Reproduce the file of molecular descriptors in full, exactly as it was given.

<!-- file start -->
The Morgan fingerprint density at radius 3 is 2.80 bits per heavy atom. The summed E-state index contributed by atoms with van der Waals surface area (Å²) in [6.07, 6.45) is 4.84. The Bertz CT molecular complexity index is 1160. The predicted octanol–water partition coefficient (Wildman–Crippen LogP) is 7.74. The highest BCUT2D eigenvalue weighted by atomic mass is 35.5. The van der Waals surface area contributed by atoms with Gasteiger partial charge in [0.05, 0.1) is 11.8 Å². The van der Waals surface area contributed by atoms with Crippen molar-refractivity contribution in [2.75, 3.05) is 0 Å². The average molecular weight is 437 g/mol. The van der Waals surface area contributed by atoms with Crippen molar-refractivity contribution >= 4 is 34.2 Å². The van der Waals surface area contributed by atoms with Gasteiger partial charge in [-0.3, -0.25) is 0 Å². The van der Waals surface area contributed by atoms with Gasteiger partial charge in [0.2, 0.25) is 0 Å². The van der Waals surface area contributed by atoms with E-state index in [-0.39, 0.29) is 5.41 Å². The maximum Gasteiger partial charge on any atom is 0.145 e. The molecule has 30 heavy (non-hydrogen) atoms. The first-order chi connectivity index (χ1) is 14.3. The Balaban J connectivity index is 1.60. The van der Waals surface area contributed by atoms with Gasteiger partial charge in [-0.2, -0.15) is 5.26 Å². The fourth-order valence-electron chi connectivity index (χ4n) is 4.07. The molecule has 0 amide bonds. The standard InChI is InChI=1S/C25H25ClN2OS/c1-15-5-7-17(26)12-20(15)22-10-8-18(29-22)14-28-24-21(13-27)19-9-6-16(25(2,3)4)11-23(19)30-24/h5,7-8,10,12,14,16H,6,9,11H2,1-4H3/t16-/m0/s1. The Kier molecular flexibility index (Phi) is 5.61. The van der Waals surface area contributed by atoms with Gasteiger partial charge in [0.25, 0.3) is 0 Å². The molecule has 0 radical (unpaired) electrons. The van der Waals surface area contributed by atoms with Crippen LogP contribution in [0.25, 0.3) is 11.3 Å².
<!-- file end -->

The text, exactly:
The Morgan fingerprint density at radius 3 is 2.80 bits per heavy atom. The summed E-state index contributed by atoms with van der Waals surface area (Å²) in [6.07, 6.45) is 4.84. The Bertz CT molecular complexity index is 1160. The predicted octanol–water partition coefficient (Wildman–Crippen LogP) is 7.74. The highest BCUT2D eigenvalue weighted by atomic mass is 35.5. The van der Waals surface area contributed by atoms with Gasteiger partial charge in [0.05, 0.1) is 11.8 Å². The van der Waals surface area contributed by atoms with Crippen molar-refractivity contribution in [2.75, 3.05) is 0 Å². The average molecular weight is 437 g/mol. The van der Waals surface area contributed by atoms with Crippen molar-refractivity contribution >= 4 is 34.2 Å². The van der Waals surface area contributed by atoms with Gasteiger partial charge in [-0.3, -0.25) is 0 Å². The van der Waals surface area contributed by atoms with Gasteiger partial charge in [0.2, 0.25) is 0 Å². The van der Waals surface area contributed by atoms with E-state index in [-0.39, 0.29) is 5.41 Å². The maximum Gasteiger partial charge on any atom is 0.145 e. The molecule has 30 heavy (non-hydrogen) atoms. The first-order chi connectivity index (χ1) is 14.3. The Balaban J connectivity index is 1.60. The van der Waals surface area contributed by atoms with Gasteiger partial charge in [-0.2, -0.15) is 5.26 Å². The fourth-order valence-electron chi connectivity index (χ4n) is 4.07. The molecule has 0 amide bonds. The standard InChI is InChI=1S/C25H25ClN2OS/c1-15-5-7-17(26)12-20(15)22-10-8-18(29-22)14-28-24-21(13-27)19-9-6-16(25(2,3)4)11-23(19)30-24/h5,7-8,10,12,14,16H,6,9,11H2,1-4H3/t16-/m0/s1. The Kier molecular flexibility index (Phi) is 5.61. The van der Waals surface area contributed by atoms with Gasteiger partial charge in [0.25, 0.3) is 0 Å². The molecule has 0 radical (unpaired) electrons. The van der Waals surface area contributed by atoms with Crippen LogP contribution in [0.25, 0.3) is 11.3 Å².